When the doctor told me that you had Down syndrome, I went into panic mode. I knew you were different. The problem was that I could not see past the diagnosis. You are different, just like how I am different, and how Mommy is different. You are the most beautiful person I have ever met and the sweetest girl in the world, except when you don’t nap. Now I look forward to spending time with you every day. Things I used to love to do like play basketball, watch ESPN, and listen to the Orioles all come second after you. You have made me a better husband, father, and person in this world. The bear hugs we share are some of the happiest moments of my life. Our secret kisses through the mosquito net on your crib are the final nightcap I cherish every evening before going to bed. The little things like chowing down on hamburgers together because momma refuses to eat that junk food would have been nonexistent without you. I pray to God that we are able to spend many years together, and I thank him for the great blessing that you are in my life.

As I close, I pray that you will one day forgive me for my insecurities and doubts. I am going to spend the remainder of my life teaching you, loving you, helping you, and protecting you. You are a gem in this world that some people may never choose to experience. I know there will be days that we will cry together, but there will be more days that we laugh and dance together.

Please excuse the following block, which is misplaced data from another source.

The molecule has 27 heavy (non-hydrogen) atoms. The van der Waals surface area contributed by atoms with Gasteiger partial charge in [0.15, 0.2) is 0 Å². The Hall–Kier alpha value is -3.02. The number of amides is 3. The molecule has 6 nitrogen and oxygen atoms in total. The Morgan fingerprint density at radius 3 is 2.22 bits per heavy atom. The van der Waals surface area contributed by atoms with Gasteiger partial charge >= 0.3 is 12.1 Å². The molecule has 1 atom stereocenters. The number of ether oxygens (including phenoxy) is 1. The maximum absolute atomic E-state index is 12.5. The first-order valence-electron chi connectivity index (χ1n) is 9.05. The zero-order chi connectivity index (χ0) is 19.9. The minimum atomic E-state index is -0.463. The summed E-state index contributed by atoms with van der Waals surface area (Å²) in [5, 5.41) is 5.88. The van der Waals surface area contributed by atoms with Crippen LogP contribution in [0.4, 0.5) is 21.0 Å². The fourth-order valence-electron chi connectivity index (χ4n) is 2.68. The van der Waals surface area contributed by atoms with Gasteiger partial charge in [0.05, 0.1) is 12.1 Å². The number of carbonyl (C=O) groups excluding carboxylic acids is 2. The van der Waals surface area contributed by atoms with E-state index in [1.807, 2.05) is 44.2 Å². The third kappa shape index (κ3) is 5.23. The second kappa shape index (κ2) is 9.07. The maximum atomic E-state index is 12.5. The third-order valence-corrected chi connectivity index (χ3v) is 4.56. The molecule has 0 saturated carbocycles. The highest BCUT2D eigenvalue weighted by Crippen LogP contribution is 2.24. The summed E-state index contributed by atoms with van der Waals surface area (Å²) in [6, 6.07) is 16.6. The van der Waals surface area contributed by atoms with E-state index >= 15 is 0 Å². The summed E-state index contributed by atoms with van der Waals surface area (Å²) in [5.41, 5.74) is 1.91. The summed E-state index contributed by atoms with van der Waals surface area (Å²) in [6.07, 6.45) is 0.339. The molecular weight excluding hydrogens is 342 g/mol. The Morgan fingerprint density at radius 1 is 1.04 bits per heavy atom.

The world can be a cruel place but the great news is that you will overcome it. You have a bloodline of fighters, and I already see the fight you will bring against anyone who doubts you! God is on your side, and he has a greater plan for you than he ever had for Mommy and me. The things he has done with your life these first three years are amazing. I love you, my beautiful daughter, and thank you for entering my life so I could see the beauty that only you could show me. —“Da-ddy”

www.iftheyhadavoice.org
Jack Barr, Author of Failing at Fatherhood
http://www.amazon.com/Failing-Fatherhood-book-imperfect-father-ebook/dp/B00OSSQDGA

 

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My Guest Author Interview With Peoples Internet Radio Host, Stephen Roberts of “Cancel The Cabal.”

Hello Friends and Welcome Readers & New Visitors,

 

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Failing at Fatherhood: A book for the imperfect father

I want to share a wonderful opportunity I was given to share all about my new book, Failing at Fatherhood, A book for the Imperfect Father, family life, and share about Down Syndrome with Peoples Internet Radio Host, Stephen Roberts, from the show “Cancel the Cabal.”

I want to thank him for the wonderful talk and interview. I hope you will take a little time out of your day to take a listen to my interview, and hope you learn more about Down Syndrome and my book.

There were a few internet clichés due to me being across the world in Bangkok Thailand, and we lost out signal a few time, but over all it went great. So I hope you enjoy listening to the interview and hope to learn more about our family, and our advocacy about Down Syndrome.